Following Jesus: The Black Church Tradition

Between final exams and commencement last week and leading a faculty workshop and grading this week, I’ve been a little late to check in on this month’s Following Jesus conversation. But don’t let that delay (or this too-brief introduction) deter you from checking out a highly important installment in the project, featuring an opening essay on the Black Church by Farris Blount III, a PhD candidate in practical theology at Boston University who will join the faculty of Memphis Theological Seminary this fall.

May’s Tradition: “A Tale of Many Options: Following Jesus in the Black Church Tradition

“To begin, it is important to note that there is no such thing as the monolithic ‘Black Church.’ We often talk about the ‘Black Church’ using this singular phrase, but if we are not careful, we run the risk of reducing or ignoring the complexities inherent across these institutions…. I believe, therefore, that to articulate what it means to follow Jesus in the Black Church tradition is a monumental task because one must recognize that Black Christians can have such varied interpretations of such a topic due to our diverse denominational affiliations and our experiences of being Black in the world. For instance, some African-American Methodists most certainly would agree with various points made in the Methodist reflection due to their shared denominational identity. And yet those same individuals might contend that their social location as Black people in America, who must deal with racism and discrimination even in their congregational life, creates alternative understandings of what it means to follow Jesus….

“The Black Church’s commitment to justice and equality is not only historical; I have seen firsthand how countless Black congregations embody the belief that following Jesus translates into an active effort to challenge discriminatory policies and practices here and now…. However, despite the myriad ways in which the Black Church tradition echoes this commitment to justice in following Jesus, such a commitment does not reverberate through the halls of every Black congregation. In fact, the disagreement between how African-Americans should respond to discrimination can be explored through a polarity that Lincoln and Mamiya call ‘the communal and the privatistic.’ If striving for equal and fair treatment of Black Americans in all areas of life is considered a ‘communal’ approach to the Black Church tradition, then the privatistic approach is one in which there is a ‘withdrawal from the concerns of the larger community to a focus on meeting only the religious needs of its adherents.'”

My Response: “Justice and Piety in the Black Church: A Both/And Tradition

“…the faithful, often prophetic witness of the Black Church in America is one of the greatest miracles in church history. How else to explain that a religion of peace and liberation was brought to these shores in the baggage train of imperial conquest and human trafficking, yet nonetheless took root in a place like 18th century Virginia, where most of the indigenous population had long since been killed or forced west and the colonial legislature meeting in Williamsburg had long since declared that enslaved Africans could only be baptized on the understanding that that sacrament ‘doth not exempt them from bondage’? How else but by the unfathomable depths of God’s grace can that origin story continue to inspire a Christian tradition whose faith, hope, and love not only survived what Frederick Douglass called the ‘corrupt, slaveholding, women-whipping, cradle-plundering, partial and hypocritical Christianity of this land’ but came to be best known for what Blount calls its ‘historical belief in and commitment to the freedom and liberation of all those who have been oppressed’?…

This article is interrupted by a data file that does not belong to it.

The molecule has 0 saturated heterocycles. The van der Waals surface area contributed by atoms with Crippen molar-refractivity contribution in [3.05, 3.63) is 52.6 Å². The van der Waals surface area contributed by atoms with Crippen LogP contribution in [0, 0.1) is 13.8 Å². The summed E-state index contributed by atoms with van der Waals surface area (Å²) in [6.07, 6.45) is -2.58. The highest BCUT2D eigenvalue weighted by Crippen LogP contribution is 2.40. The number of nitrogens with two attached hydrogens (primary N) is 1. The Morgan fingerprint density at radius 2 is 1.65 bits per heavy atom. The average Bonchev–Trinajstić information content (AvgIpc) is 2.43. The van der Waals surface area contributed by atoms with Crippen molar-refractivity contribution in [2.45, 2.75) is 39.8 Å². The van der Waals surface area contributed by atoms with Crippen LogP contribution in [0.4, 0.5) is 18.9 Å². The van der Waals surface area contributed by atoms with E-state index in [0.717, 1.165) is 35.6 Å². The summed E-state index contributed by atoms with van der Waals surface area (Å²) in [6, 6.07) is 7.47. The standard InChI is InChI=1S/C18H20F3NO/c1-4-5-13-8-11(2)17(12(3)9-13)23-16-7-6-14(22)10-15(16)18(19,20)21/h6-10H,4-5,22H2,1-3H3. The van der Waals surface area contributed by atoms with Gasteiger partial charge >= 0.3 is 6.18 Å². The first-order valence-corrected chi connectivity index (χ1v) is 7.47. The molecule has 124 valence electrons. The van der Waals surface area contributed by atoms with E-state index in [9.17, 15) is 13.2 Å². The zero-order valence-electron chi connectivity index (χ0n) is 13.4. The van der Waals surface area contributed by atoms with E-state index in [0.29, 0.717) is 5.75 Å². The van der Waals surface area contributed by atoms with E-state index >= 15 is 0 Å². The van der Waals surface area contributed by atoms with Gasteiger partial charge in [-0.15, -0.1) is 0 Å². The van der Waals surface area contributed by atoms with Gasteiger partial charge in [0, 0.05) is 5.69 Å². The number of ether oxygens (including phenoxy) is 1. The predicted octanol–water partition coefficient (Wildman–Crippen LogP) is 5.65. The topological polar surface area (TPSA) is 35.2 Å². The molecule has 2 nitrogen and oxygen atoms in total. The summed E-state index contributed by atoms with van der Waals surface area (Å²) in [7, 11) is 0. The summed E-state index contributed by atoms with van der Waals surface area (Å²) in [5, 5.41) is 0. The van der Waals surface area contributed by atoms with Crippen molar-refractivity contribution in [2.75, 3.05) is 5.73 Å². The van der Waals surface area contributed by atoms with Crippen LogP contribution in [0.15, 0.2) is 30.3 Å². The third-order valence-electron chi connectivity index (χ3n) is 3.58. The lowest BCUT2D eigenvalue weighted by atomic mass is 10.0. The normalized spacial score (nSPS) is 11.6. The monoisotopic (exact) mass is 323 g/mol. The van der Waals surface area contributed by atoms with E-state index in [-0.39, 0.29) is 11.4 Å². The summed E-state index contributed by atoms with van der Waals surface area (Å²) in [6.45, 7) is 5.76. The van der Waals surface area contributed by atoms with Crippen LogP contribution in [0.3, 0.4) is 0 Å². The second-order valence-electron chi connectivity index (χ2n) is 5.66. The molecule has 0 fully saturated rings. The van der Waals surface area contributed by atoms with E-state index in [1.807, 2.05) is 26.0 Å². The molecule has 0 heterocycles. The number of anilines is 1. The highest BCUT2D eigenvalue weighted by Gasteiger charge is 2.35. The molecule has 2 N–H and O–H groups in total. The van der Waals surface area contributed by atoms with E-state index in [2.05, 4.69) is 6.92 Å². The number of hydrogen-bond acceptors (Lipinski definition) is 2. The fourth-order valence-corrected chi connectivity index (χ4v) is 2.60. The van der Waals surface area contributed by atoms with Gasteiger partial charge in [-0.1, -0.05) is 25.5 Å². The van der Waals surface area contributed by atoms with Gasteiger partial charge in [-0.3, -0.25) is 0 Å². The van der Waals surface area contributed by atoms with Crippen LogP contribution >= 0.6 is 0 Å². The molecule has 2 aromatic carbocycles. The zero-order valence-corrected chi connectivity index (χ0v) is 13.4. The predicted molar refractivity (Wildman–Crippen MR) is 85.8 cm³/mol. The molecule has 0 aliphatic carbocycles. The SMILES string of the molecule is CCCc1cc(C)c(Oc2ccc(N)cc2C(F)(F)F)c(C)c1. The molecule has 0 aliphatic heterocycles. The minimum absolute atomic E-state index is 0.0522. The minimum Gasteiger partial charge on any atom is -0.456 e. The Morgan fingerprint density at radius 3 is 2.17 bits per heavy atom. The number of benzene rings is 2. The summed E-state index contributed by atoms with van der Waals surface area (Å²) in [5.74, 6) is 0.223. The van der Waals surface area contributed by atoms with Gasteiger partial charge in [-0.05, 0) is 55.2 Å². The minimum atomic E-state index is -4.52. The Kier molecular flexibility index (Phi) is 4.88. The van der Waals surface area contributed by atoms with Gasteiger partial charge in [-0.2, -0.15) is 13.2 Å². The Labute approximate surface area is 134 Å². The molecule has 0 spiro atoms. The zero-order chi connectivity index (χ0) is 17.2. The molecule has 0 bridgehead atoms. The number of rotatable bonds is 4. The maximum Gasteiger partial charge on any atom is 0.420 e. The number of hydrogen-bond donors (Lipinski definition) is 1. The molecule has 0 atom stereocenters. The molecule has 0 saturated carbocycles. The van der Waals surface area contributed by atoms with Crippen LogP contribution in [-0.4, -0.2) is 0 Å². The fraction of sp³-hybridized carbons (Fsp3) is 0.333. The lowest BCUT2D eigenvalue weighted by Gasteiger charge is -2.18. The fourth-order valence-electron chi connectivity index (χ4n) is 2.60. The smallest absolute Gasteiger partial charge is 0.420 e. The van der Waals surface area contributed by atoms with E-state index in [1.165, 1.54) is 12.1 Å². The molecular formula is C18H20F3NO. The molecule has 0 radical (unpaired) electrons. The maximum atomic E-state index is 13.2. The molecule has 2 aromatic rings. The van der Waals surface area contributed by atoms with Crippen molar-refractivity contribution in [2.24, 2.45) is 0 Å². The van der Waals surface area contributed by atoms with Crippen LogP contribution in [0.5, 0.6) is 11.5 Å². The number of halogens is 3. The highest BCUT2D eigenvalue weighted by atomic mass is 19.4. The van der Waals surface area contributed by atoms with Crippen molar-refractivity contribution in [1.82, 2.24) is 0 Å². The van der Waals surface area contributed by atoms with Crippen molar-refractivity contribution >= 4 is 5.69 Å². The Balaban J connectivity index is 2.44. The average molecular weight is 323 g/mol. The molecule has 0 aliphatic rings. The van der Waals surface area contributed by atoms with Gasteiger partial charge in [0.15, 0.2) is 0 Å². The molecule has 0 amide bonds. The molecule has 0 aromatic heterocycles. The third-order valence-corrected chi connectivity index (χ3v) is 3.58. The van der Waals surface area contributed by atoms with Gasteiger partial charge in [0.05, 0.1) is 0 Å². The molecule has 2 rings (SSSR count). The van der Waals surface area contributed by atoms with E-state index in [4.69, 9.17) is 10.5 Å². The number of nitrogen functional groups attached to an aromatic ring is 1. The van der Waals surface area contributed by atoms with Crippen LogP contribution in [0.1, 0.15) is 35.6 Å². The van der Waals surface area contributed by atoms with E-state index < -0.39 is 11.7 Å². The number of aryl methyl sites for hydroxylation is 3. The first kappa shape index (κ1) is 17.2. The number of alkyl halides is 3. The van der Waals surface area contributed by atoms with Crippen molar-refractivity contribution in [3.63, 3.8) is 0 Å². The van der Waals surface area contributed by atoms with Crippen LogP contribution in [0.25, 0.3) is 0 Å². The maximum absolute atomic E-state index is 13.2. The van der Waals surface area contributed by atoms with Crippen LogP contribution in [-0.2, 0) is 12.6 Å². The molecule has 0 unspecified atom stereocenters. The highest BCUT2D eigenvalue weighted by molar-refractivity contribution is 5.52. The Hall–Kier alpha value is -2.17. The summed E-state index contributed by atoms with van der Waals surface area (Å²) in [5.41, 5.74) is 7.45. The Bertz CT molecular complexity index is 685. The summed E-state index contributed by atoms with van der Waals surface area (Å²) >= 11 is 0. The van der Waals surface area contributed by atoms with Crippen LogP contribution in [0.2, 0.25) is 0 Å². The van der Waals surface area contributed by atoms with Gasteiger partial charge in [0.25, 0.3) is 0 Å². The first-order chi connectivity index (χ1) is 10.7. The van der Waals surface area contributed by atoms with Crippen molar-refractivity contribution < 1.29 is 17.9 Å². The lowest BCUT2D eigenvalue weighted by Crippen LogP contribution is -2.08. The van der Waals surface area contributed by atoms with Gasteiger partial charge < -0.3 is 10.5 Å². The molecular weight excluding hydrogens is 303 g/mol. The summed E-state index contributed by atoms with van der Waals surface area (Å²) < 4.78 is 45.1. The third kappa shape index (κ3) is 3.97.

“…I appreciate that Blount can’t ‘avoid the fact that Jesus was a social revolutionary if we look at the scriptures and His engagement in His world,’ but still refrains from ‘condemning [the privatistic or pietistic] approach to following Jesus.’ Indeed, as a Pietist, I’d like to believe that there’s something here beyond the reality that ‘no one person falls into one camp and never oscillates between the two.'”

Additional Responses

“Any response to the Black Church Tradition from the Reformed Tradition, and others of a similar historical background, must begin with an honest confession of our complicity in America’s original sin of slavery, the crucible of cruelty out of which the Black Church had its origins…. this is how the response of the Reformed tradition to the Black Church should begin—by interrogating ourselves. The Black Church causes us to question whether we have been faithfully following Jesus before we raise any observation about how the Black Church is faithfully following Jesus.”

– Wes Granberg-Michaelson, “A Tradition that Interrogates Us” (The Reformed Tradition)

“While I recognize the importance and the centrality of music and preaching in the Black Church, as an Episcopal priest I’d like to recommend a more salubrious sacramental theology and practice – and, to be fair, I’d probably offer the same suggestion to most of my Christian sisters and brothers in other traditions as well, Catholics and Orthodox excepted. The reason I make that suggestion here is that a robust appreciation for the sacraments, especially Holy Communion, invites the faithful to transcend worldly cares and commune with the Almighty in an almost mystical way. For a people who far too often live with ‘their backs against the wall,’ as Howard Thurman said, I believe that a healthy sacramentalism would serve as a worthy complement to the hallmarks of the Black Church: music, the sermon, and social action.”

– Randall Balmer, “The Complement of Sacramentalism” (The Anglican Tradition)

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